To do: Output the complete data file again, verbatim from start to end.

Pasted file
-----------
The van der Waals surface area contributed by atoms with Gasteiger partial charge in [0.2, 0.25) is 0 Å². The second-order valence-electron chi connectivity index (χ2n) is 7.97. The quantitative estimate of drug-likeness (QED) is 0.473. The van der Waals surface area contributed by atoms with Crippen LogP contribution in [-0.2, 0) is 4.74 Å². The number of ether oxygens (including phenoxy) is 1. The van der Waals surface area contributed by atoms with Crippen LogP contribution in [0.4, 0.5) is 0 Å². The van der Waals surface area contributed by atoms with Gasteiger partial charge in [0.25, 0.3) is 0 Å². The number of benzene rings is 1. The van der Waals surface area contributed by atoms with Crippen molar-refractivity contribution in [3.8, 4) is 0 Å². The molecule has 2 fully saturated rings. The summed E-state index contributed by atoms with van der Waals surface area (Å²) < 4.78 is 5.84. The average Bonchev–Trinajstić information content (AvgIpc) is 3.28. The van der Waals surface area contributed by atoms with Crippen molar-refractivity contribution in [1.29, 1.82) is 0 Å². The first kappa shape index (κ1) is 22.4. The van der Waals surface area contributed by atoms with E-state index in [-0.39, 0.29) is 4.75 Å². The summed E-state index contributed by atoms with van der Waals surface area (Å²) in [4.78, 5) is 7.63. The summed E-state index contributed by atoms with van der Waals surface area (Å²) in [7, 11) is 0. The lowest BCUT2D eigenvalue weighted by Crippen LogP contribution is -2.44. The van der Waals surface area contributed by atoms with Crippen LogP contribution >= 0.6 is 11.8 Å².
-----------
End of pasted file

The van der Waals surface area contributed by atoms with Gasteiger partial charge in [0.2, 0.25) is 0 Å². The second-order valence-electron chi connectivity index (χ2n) is 7.97. The quantitative estimate of drug-likeness (QED) is 0.473. The van der Waals surface area contributed by atoms with Crippen LogP contribution in [-0.2, 0) is 4.74 Å². The number of ether oxygens (including phenoxy) is 1. The van der Waals surface area contributed by atoms with Crippen LogP contribution in [0.4, 0.5) is 0 Å². The van der Waals surface area contributed by atoms with Gasteiger partial charge in [0.25, 0.3) is 0 Å². The number of benzene rings is 1. The van der Waals surface area contributed by atoms with Crippen molar-refractivity contribution in [3.8, 4) is 0 Å². The molecule has 2 fully saturated rings. The summed E-state index contributed by atoms with van der Waals surface area (Å²) < 4.78 is 5.84. The average Bonchev–Trinajstić information content (AvgIpc) is 3.28. The van der Waals surface area contributed by atoms with Crippen molar-refractivity contribution in [1.29, 1.82) is 0 Å². The first kappa shape index (κ1) is 22.4. The van der Waals surface area contributed by atoms with E-state index in [-0.39, 0.29) is 4.75 Å². The summed E-state index contributed by atoms with van der Waals surface area (Å²) in [4.78, 5) is 7.63. The summed E-state index contributed by atoms with van der Waals surface area (Å²) in [7, 11) is 0. The lowest BCUT2D eigenvalue weighted by Crippen LogP contribution is -2.44. The van der Waals surface area contributed by atoms with Crippen LogP contribution >= 0.6 is 11.8 Å².